World Coffee Research (WCR) and Promecafe have announced the launch of two new manuals of best practices for coffee seed producers and nursery managers, available in both English and Spanish.
The manuals are the latest in WCR’s effort to broaden awareness of and opportunity to address a hidden crisis in the coffee sector: A worldwide lack of competent systems for delivering high quality, healthy planting material to coffee farmers.
WCR says globally, most coffee seedlings produced for are weak, low yielding, and prone to disease.
“With each poor-quality seedling planted in their fields, farmers lock in lower production potential for decades to come,” says WCR CEO Vern Long.
“This powerfully reinforces the ‘poverty trap’ faced by smallholder farmers in particular. Improving nursery production practices has the potential to dramatically improve the productivity and profitability of coffee farms globally and to ensure that the genetic gains coming from new/improved varieties are able to reach farmers.”
WCR says there is a huge opportunity to support nurseries around the world to improve their production processes to produce healthy and genetically traceable plants. These improvements can vastly increase the possibility for farmers to not only select the right varieties for their farms but to make sure that the seeds or seedlings they are planting are all from the variety chosen, with the best physical and phytosanitary quality.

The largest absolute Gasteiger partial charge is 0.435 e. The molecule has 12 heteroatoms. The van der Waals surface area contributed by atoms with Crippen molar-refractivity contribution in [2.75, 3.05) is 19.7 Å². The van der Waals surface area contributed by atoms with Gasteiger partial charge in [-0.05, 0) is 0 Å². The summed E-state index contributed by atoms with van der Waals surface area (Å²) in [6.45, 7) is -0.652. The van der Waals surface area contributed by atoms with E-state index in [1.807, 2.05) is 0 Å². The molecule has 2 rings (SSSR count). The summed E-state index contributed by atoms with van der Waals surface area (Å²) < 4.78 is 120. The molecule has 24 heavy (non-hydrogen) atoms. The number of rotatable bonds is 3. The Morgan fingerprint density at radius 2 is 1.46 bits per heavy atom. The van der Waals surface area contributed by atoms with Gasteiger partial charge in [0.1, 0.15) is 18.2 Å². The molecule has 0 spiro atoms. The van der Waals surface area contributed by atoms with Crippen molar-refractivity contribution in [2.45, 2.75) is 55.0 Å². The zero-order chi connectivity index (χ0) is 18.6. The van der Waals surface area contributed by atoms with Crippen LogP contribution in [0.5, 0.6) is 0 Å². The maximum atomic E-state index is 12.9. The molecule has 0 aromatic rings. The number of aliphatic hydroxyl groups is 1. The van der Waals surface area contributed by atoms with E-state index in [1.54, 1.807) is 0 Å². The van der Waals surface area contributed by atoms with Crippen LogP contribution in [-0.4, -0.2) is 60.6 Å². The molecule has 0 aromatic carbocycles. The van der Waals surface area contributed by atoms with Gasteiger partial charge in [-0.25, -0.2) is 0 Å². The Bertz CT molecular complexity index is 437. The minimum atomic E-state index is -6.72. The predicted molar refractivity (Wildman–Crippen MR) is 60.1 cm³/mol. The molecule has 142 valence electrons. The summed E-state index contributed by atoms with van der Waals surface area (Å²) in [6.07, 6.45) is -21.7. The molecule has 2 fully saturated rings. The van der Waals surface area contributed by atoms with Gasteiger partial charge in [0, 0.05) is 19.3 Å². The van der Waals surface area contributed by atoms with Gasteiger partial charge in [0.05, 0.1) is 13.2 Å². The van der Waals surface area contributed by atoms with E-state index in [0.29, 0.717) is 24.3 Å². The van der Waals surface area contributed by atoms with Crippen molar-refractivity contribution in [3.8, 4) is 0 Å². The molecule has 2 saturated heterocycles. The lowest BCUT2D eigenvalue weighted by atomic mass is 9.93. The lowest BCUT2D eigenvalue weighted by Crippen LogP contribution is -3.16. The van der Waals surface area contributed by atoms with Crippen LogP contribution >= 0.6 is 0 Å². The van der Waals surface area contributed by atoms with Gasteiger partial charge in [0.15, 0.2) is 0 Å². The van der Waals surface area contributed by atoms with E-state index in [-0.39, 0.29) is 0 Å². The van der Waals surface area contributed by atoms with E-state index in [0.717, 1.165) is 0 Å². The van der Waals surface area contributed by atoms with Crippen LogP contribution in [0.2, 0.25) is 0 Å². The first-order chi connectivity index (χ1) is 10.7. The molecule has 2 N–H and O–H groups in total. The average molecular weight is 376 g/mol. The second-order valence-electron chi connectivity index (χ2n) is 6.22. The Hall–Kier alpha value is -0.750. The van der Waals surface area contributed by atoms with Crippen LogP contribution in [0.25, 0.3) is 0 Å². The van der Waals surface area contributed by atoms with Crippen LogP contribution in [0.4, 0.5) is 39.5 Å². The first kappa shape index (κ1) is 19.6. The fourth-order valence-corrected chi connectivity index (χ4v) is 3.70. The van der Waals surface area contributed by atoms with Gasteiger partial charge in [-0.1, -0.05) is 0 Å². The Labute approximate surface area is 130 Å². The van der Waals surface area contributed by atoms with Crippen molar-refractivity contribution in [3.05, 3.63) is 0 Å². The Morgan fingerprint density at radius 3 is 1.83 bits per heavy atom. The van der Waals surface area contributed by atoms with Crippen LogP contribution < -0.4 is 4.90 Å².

These training guides focus on supporting seed and plant producers to make improvements toward two essential goals:
- Improving plant health resulting from healthy, strong seedlings reaching their maximum potential yield with a minimum mortality rate of seedlings planted. In this regard, the guides focus on describing appropriate seed production and nursery management techniques with good agricultural practices at each stage.
- Improving genetic purity of the material, so that farmers may be confident that they are planting in their fields the variety they chose, with desirable genetic characteristics and no risk of cross-pollination. To do so, the guides include specific portions on traceability, ranging from the purchase of seeds or plants to produce mother plants to the sale or planting of the seeds or plants produced.
Reviews of the guides were conducted by experts from across Central America. The Regional Cooperative Program for the Technological Development and Modernization of Coffee Cultivation, or PROMECAFE, which represents ten coffee producing countries in Central America and the Caribbean, will be working to promote their use across the region.
The guides also supplement the WCR Arabica Coffee Varieties catalog describing the characteristics of 54 different arabica varieties, allowing coffee farmers to select the optimum varieties for their farms. The catalog is available at varieties.worldcoffeeresearch.org/info/catalog
The guides will be available for free download at worldcoffeeresearch.org/guias